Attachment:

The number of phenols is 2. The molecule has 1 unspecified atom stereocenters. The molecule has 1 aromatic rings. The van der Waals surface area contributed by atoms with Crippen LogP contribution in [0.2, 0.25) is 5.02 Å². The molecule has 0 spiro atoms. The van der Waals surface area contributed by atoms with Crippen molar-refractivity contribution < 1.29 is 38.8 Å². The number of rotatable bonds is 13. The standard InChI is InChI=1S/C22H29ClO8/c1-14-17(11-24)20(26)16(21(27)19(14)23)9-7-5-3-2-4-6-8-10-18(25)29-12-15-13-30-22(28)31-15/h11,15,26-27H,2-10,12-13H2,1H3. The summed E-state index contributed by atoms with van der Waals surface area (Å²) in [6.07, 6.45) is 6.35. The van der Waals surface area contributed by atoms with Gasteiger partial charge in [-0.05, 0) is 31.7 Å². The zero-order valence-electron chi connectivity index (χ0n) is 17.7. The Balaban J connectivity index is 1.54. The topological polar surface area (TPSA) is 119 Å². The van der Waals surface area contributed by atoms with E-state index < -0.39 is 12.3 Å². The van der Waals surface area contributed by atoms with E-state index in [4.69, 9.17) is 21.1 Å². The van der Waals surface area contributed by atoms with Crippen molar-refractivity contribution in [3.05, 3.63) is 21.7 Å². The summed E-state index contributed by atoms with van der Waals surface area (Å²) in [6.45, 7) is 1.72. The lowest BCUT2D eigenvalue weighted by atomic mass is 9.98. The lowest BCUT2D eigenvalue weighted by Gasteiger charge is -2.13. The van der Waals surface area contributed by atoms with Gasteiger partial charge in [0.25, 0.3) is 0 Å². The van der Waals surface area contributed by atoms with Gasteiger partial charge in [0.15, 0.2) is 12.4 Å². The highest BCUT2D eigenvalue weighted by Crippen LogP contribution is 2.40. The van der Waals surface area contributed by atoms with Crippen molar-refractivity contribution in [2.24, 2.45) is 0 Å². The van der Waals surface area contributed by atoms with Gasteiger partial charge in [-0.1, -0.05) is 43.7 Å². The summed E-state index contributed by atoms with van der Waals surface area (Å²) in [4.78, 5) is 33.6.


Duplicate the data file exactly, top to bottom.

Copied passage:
The number of phenols is 2. The molecule has 1 unspecified atom stereocenters. The molecule has 1 aromatic rings. The van der Waals surface area contributed by atoms with Crippen LogP contribution in [0.2, 0.25) is 5.02 Å². The molecule has 0 spiro atoms. The van der Waals surface area contributed by atoms with Crippen molar-refractivity contribution < 1.29 is 38.8 Å². The number of rotatable bonds is 13. The standard InChI is InChI=1S/C22H29ClO8/c1-14-17(11-24)20(26)16(21(27)19(14)23)9-7-5-3-2-4-6-8-10-18(25)29-12-15-13-30-22(28)31-15/h11,15,26-27H,2-10,12-13H2,1H3. The summed E-state index contributed by atoms with van der Waals surface area (Å²) in [6.07, 6.45) is 6.35. The van der Waals surface area contributed by atoms with Gasteiger partial charge in [-0.05, 0) is 31.7 Å². The zero-order valence-electron chi connectivity index (χ0n) is 17.7. The Balaban J connectivity index is 1.54. The topological polar surface area (TPSA) is 119 Å². The van der Waals surface area contributed by atoms with E-state index < -0.39 is 12.3 Å². The van der Waals surface area contributed by atoms with E-state index in [4.69, 9.17) is 21.1 Å². The van der Waals surface area contributed by atoms with Crippen molar-refractivity contribution in [3.05, 3.63) is 21.7 Å². The summed E-state index contributed by atoms with van der Waals surface area (Å²) in [6.45, 7) is 1.72. The lowest BCUT2D eigenvalue weighted by atomic mass is 9.98. The lowest BCUT2D eigenvalue weighted by Gasteiger charge is -2.13. The van der Waals surface area contributed by atoms with Gasteiger partial charge in [0.25, 0.3) is 0 Å². The van der Waals surface area contributed by atoms with Gasteiger partial charge in [0.15, 0.2) is 12.4 Å². The highest BCUT2D eigenvalue weighted by Crippen LogP contribution is 2.40. The van der Waals surface area contributed by atoms with Crippen molar-refractivity contribution in [2.24, 2.45) is 0 Å². The van der Waals surface area contributed by atoms with Gasteiger partial charge in [-0.1, -0.05) is 43.7 Å². The summed E-state index contributed by atoms with van der Waals surface area (Å²) in [4.78, 5) is 33.6.